Debunking my own telecomuting myths

wood-coffee-iphone-notebook-largeWhen I received the approval to telecommute with my company, I read all the telecommuting blogs and spoke with several people who were in the same shoes. I felt completely prepared. I also had illusions of what I thought the experience would be like. Last week, I shared my favorite perks of telecommuting,and this week I want to share the many misconceptions I had about my own telecommuting experience. Eighteen months after making the transition, I’ve debunked a few of my own telecommuting myths. 1. Lean Mean Machine My first thought that popped in my head when I received approval was “I’m going to have so much time to work out and I’m going to look like Jessica Alba.” Wrong, I was very wrong. I was actually in better shape when I worked in an office because I had a set routine of going to the gym after my workday. Since I’d been at the office all day, I had no problem checking out at 6 PM to make it to my 6:30 Turbo Kick class. Of note, just because you work from home does not mean you have extra time during the day. It’s actually harder to break away from my computer at home and leave my house to run to the gym, even though I’m already dressed in gym clothes. It’s even challenging popping in a workout DVD in living room because I can’t make myself leave my desk. Telecommuters can fall into a dangerous trap of becoming vampires and once you get into that mode, any glimpse of sunshine will burn you alive. Hence, my struggle of making it to the gym or going for a run on the beautiful beach that’s at my doorstep. 2. Super Puppy Mom We got our first pup, Cannoli, to keep me company when I first started telecommuting. I was thrilled she didn’t have to be in a crate all day and I could do lots of puppy training. I assumed we would have no puppy accidents we’d get lots of exercise outside with long walks and trips to dog park, and she would be the best behaved dog in the world. All hopes of mine for sweet Cannoli, did not exactly pan out. Again, I’m glued to the computer 10-12 hours a day because of the hundreds of deadlines, juggling clients and long conference calls. I remember the horrible guilt I felt when I didn’t have the time to take Cannoli out for a bathroom break before I hopped on a long conference call and she had a bunch of accidents all over the house. I bawled my eyes out and considered hiring a puppy walker. I did eventually get a grip on reality, and even thought we had a puppy walker consultation, it did not fit into our budget. The parental guilt is real people, even for parents of puppies. Oh, and did I mention that Cannoli turned out to be one of the worst behaved dogs on the planet, but she is too darn cute!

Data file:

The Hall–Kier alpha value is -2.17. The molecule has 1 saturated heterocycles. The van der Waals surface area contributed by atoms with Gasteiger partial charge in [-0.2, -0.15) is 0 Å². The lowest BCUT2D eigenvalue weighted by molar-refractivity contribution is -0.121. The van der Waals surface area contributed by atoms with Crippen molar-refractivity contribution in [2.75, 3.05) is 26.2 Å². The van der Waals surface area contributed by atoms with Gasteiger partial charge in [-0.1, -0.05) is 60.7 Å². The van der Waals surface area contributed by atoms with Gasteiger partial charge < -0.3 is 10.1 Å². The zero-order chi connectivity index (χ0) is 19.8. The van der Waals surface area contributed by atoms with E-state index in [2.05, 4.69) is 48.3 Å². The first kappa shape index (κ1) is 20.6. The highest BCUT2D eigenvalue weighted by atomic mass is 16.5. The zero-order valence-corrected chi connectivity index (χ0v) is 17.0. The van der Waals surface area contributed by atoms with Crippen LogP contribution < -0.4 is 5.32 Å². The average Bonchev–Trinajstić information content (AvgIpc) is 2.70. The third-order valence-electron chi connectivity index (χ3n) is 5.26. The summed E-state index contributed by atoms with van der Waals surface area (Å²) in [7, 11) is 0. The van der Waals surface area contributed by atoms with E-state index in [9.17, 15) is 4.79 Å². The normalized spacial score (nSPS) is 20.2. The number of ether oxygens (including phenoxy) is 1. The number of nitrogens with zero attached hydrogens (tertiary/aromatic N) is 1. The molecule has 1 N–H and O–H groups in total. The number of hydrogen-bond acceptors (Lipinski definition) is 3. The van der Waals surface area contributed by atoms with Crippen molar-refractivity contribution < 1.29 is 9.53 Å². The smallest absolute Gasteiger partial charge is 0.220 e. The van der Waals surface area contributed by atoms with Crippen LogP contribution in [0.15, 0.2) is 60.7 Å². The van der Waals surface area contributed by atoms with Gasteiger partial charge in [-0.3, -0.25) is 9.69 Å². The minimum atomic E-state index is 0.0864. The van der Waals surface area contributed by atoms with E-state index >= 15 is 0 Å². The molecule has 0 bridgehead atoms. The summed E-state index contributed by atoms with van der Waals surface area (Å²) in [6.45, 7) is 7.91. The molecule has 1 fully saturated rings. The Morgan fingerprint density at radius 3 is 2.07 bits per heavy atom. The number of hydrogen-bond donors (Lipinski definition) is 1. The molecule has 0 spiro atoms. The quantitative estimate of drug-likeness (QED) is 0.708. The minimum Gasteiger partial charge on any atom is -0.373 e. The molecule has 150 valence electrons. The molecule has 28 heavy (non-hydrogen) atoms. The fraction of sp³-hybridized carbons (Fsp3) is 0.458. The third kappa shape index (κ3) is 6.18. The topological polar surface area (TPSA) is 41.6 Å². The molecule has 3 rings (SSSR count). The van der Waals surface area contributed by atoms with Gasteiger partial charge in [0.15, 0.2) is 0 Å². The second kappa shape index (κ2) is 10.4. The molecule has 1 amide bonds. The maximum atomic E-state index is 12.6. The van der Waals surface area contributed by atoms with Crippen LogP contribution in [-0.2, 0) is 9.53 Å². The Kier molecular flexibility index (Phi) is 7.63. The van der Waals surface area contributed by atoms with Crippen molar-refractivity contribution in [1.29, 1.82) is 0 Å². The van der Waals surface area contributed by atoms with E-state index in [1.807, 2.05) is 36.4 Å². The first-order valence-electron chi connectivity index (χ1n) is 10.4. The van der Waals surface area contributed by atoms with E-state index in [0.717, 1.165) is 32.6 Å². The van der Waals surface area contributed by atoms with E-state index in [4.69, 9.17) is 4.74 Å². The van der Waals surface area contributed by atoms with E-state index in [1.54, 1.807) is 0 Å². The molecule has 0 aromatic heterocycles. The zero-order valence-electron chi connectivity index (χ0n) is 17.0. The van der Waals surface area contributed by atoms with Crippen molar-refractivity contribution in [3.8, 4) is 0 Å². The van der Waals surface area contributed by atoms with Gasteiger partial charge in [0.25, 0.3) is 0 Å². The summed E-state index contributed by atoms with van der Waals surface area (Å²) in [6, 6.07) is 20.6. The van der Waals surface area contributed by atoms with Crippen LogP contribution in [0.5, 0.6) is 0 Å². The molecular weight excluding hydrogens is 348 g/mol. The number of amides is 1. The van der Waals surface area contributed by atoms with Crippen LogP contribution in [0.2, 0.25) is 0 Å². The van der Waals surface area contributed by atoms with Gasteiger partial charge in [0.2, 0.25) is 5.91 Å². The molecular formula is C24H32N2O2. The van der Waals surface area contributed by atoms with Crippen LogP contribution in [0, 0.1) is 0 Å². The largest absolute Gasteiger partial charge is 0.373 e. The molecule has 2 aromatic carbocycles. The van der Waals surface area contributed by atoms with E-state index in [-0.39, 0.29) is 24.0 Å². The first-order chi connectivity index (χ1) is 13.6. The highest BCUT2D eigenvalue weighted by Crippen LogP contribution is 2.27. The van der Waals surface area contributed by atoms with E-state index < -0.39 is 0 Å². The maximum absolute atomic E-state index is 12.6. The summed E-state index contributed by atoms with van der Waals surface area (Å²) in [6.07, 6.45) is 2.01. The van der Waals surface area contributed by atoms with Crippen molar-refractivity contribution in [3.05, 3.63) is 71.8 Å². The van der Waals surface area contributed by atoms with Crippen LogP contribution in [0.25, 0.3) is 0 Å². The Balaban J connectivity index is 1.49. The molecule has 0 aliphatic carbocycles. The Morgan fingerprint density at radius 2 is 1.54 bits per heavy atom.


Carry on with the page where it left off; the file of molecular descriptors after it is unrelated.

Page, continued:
Pic of Cannoli after she climbed up on my desk #remoteworkerproblems

Cannoli after she climbed up on my desk #remoteworkerproblems

3. Spick-and-Span House Now I try my hardest with this conquering this myth because if my house is messy, I have a really hard time focusing on my job during the day. I feel  cloudy and lose my train of thought if clothes are everywhere and dirty dishes are in the sink. However, I envisioned that my house would be clean as a whistle because I’d be home all day and I’d have time to run the dishwasher while on a conference call, fold laundry while I had my lunch break and I could wipe down counters in between reports. Wrong again! I always slack on making the bed and if I do run the laundry, I’ll get distracted and forget about it. Wet clothes will sit in the washer for a week. My first fight with my husband when we moved into together was about how I left fresh clothes from the dryer in the hamper. I forgot to fold them because I got swept up in the workday and they became wrinkly. Now my husband is no Mr. Clean, but one of his pet peeves is wrinkled clothes. I was so upset I forgot to fold the clothes that I took out all my anger on my poor husband who simply asked me to leave clothes in the dryer if I don’t have time to fold right away. He now stays away from me when I’m in the laundry room out of terror. Overall, telecommuting is a great set-up and despite my deflated dreams listed above, it’s been really beneficial for me in my personal and professional life. However, I was definitely thrown for a loop on when I discovered my own remote working reality.  I’m still figuring it out every day and I’m almost at the two-year mark so I’ll leave you with a meme to sum it all up. P.S. Follow my blog with Bloglovin

I've got this!

I’ve got this!


One thought on “Debunking my own telecomuting myths

  1. Pingback: TGIF: Telecommuting Humor | Coastal Corner Office

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